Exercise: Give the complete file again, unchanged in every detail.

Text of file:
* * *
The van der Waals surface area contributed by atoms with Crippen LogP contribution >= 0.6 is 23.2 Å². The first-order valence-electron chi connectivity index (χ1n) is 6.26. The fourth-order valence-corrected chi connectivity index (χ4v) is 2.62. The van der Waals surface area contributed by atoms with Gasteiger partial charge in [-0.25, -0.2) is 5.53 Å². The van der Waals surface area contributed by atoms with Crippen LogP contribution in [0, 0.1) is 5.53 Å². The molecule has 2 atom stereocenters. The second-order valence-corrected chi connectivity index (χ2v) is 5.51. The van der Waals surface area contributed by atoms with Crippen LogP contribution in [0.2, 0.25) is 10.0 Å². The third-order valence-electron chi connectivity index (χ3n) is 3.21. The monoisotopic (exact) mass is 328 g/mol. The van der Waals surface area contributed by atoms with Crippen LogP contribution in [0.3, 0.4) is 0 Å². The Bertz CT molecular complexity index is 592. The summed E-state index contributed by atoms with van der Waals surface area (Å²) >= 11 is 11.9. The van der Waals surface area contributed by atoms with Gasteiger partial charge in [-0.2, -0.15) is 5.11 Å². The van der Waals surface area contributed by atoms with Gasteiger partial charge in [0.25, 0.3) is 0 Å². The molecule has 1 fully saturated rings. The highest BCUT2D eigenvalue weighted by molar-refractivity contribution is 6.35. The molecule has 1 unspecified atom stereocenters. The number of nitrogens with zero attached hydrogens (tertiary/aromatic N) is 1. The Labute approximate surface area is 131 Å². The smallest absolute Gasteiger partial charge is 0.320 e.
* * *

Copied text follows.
The van der Waals surface area contributed by atoms with Crippen LogP contribution >= 0.6 is 23.2 Å². The first-order valence-electron chi connectivity index (χ1n) is 6.26. The fourth-order valence-corrected chi connectivity index (χ4v) is 2.62. The van der Waals surface area contributed by atoms with Gasteiger partial charge in [-0.25, -0.2) is 5.53 Å². The van der Waals surface area contributed by atoms with Crippen LogP contribution in [0, 0.1) is 5.53 Å². The molecule has 2 atom stereocenters. The second-order valence-corrected chi connectivity index (χ2v) is 5.51. The van der Waals surface area contributed by atoms with Crippen LogP contribution in [0.2, 0.25) is 10.0 Å². The third-order valence-electron chi connectivity index (χ3n) is 3.21. The monoisotopic (exact) mass is 328 g/mol. The van der Waals surface area contributed by atoms with Crippen LogP contribution in [0.3, 0.4) is 0 Å². The Bertz CT molecular complexity index is 592. The summed E-state index contributed by atoms with van der Waals surface area (Å²) >= 11 is 11.9. The van der Waals surface area contributed by atoms with Gasteiger partial charge in [-0.2, -0.15) is 5.11 Å². The van der Waals surface area contributed by atoms with Gasteiger partial charge in [0.25, 0.3) is 0 Å². The molecule has 1 fully saturated rings. The highest BCUT2D eigenvalue weighted by molar-refractivity contribution is 6.35. The molecule has 1 unspecified atom stereocenters. The number of nitrogens with zero attached hydrogens (tertiary/aromatic N) is 1. The Labute approximate surface area is 131 Å². The smallest absolute Gasteiger partial charge is 0.320 e.